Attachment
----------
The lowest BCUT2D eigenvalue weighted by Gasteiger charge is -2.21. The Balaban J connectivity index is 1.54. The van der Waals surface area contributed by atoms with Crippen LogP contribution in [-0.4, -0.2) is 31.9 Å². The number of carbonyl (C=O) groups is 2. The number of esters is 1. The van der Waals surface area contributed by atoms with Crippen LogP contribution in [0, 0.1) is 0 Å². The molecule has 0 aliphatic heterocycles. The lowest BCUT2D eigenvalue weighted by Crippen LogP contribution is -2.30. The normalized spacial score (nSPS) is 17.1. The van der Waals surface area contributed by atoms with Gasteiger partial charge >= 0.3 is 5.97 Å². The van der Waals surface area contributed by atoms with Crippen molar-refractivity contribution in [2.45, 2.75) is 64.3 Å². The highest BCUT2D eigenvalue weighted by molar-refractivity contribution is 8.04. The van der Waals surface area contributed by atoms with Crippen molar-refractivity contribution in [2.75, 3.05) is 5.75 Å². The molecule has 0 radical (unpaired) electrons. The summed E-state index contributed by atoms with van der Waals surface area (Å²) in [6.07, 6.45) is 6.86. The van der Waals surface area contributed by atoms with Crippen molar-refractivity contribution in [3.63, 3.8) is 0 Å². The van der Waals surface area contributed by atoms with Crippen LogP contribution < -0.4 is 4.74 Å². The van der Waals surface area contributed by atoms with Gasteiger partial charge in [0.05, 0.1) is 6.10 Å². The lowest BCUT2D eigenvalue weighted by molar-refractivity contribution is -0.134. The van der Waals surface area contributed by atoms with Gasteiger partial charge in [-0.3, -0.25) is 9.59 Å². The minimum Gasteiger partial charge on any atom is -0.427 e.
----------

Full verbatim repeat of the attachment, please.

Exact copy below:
The lowest BCUT2D eigenvalue weighted by Gasteiger charge is -2.21. The Balaban J connectivity index is 1.54. The van der Waals surface area contributed by atoms with Crippen LogP contribution in [-0.4, -0.2) is 31.9 Å². The number of carbonyl (C=O) groups is 2. The number of esters is 1. The van der Waals surface area contributed by atoms with Crippen LogP contribution in [0, 0.1) is 0 Å². The molecule has 0 aliphatic heterocycles. The lowest BCUT2D eigenvalue weighted by Crippen LogP contribution is -2.30. The normalized spacial score (nSPS) is 17.1. The van der Waals surface area contributed by atoms with Gasteiger partial charge >= 0.3 is 5.97 Å². The van der Waals surface area contributed by atoms with Crippen molar-refractivity contribution in [2.45, 2.75) is 64.3 Å². The highest BCUT2D eigenvalue weighted by molar-refractivity contribution is 8.04. The van der Waals surface area contributed by atoms with Crippen molar-refractivity contribution in [2.75, 3.05) is 5.75 Å². The molecule has 0 radical (unpaired) electrons. The summed E-state index contributed by atoms with van der Waals surface area (Å²) in [6.07, 6.45) is 6.86. The van der Waals surface area contributed by atoms with Crippen molar-refractivity contribution in [3.63, 3.8) is 0 Å². The van der Waals surface area contributed by atoms with Crippen LogP contribution < -0.4 is 4.74 Å². The van der Waals surface area contributed by atoms with Gasteiger partial charge in [0.05, 0.1) is 6.10 Å². The lowest BCUT2D eigenvalue weighted by molar-refractivity contribution is -0.134. The van der Waals surface area contributed by atoms with Gasteiger partial charge in [-0.3, -0.25) is 9.59 Å². The minimum Gasteiger partial charge on any atom is -0.427 e.